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Thanks to some nice weather, we finally got all of the pigs up to the new land.  Its been a long time coming.  5 months of wintertime kept us away.  They loaded on the trailer in less that 5 minutes.  They unloaded well.  The only hiccup was that we had to make a chute out of 1 strand of electric wire (not electrified) which ran 400′ and around a corner to their new paddock.  They moved fairly well however, one section was damp and they decided to have a brief wallow before walking the last 100′ to their home.  I was stuck pushing Charles (the young old spot) up the hill as he was taking his time and rooting and wallowing the whole way.  It was suprisingly un-stressful and it went quite smoothly.  They are now all settled in and loving it.

I love the grass...

I love the grass...

While watching them appreciate their new abode, I was able to get a few pictures of everyone.  I have a wonderful video of Newton (the red pig which is a tamworth boar) walking up to Ian and looking at him then laying down.  Newtown loves a good scratch on his belly and every time he sees Ian he knows he either gets food or a scratch.  If Ian doesn’t have a bucket Newton knows that means the scratching will commence so Newton gets ready by laying down.  If I can figure out whats up with the problem attaching video I’ll put it up sometime.

Most likely due to the nice weather, this weekend was the first time the piglets came out of their huts.  It is also the weekend when we got all of the piglets that we have castrated.  The castration on this batch seemed harder.  I’m thinking it was because the boys were stronger.  It is, however, amazing how quickly they get up an go after being castrated.  I think if I were a male and I had my testicles taken out, I would be so uncomfortable I wouldn’t be moving for a couple of days.  They mustn’t have felt that way because they were out wandering around within an hour.  The first hour was spent in the hut probably afraid to come out again for fear of what they would lose this time.

They're thinking..."Oh my god, not her again."

They're thinking..."Oh my god, not her again."

In addition to moving the pigs, we also got the some of the goats up to the new land as well.  They seemed settled in and are liking all of the browse.

We're loving the new scenery...

We're loving the new scenery...

Moving the housing for all of the animals proved to be difficult as the trailers that we have do not fit some of the housing that we had built prior to getting the new land.  We ended up having to use the handy, but very redneck looking truck cap housing for the boars.  The goats got the A-frame since the large goat house would not fit onto anything.   This means we have a wonderfully large dog house that we need to revamp.

The dug spring

The dug spring. Notice the old pipes in the bottom left hand corner.

In other good news, we found why we have a nasty wet section in one of the fields.  There is an old dug spring at the bottom of the hill.  I plan to check the rate of flow this week to get an idea if it will be worthwhile working on it to use for livetock water.  I’m thinking it will be worthwhile by the looks of things.

Where the spring runs out into field

Where the spring runs out into field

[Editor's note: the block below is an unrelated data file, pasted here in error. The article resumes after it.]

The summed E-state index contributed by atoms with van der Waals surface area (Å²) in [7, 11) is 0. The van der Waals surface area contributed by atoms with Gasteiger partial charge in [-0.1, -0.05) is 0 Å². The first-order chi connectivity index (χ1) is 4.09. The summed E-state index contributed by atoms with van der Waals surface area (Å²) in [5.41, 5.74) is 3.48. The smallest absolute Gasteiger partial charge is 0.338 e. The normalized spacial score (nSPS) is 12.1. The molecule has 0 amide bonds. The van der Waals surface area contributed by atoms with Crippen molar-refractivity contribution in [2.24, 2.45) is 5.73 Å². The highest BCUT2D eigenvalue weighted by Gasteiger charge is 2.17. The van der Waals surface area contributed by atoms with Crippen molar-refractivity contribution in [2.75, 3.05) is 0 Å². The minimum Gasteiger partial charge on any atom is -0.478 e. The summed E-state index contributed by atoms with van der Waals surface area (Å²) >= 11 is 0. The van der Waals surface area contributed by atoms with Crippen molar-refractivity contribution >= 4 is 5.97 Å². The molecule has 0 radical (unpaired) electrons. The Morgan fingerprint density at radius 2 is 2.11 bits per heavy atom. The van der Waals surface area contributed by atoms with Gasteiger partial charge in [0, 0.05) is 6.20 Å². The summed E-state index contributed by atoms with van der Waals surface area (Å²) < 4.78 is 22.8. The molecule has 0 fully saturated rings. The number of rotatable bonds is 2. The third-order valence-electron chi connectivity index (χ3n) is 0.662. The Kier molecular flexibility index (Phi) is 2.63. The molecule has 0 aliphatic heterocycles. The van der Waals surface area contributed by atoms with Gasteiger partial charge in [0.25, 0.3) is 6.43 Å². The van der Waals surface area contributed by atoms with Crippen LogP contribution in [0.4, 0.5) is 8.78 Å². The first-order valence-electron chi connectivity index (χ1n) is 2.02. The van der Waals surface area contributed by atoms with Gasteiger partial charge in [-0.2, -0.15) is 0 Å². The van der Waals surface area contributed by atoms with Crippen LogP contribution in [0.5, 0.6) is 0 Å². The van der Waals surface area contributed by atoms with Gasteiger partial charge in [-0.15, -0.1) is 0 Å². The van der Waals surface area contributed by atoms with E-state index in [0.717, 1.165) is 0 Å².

We also got the chance to start some plowing.  We got an older john deer 3 bottom plow from the spring consignment auction last year.  It works very well but now we need more implements.

My future veg garden.

My future veg garden.

The only nasty thing to happen this weekend was when one of my goats sucked my finger into her mouth and then bit it.  It happened so quickly I didn’t even get a chance to react.  it hurt like heck but its better now.  It just feels like I whomped it with a hammer.

Nasty Goat Bite

Nasty Goat Bite

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I have been tremendously ill since the weekend. I think I may have picked up a bug from one of my kiddo’s at work and I’ve been coughing and unable to breath since the weekend. This is why the posts have been non-existant. I’ve spent 99% of time in bed or on the sofa leaving Ian to do all the work. That being said, I’ve gone mentally stir crazy with all of the stuff I could/should be doing.

Tomorrow is the big move. We are moving the sows to pasture from the woods. Even though the ground is really too damp for pasture grazing, we are moving them. This is for a reason. Our hope is that this area the pigs will root and till and muck in and get prepped for some of our garden. This is going to be one test plot to see how the tilling/rooting/fetilizing affects the ground for seeding. I’m planning on using this space for late season crops that way any manure has a chance to get worked in and broken down so it wont burn the roots of the plants.

The other reason for this move is that the sows should be farrowing as early as mid next weed as they were exposed the boar on the 11th.

The huts are setup, the fencing is done and we just have to set up the watering unit that we are still looking for a 55 gal drum for. We had one that we cut in half as a feeder and we are now kicking ourselves because the supplier we used in the past no longer is available.

Farrowing Huts

Farrowing Huts

Well since I have to go check on the goats and let the chickens out before i leave I’ll have to finish this discussion and fill you in on the egg progress as well as production has increased tremendously.  Till later- holly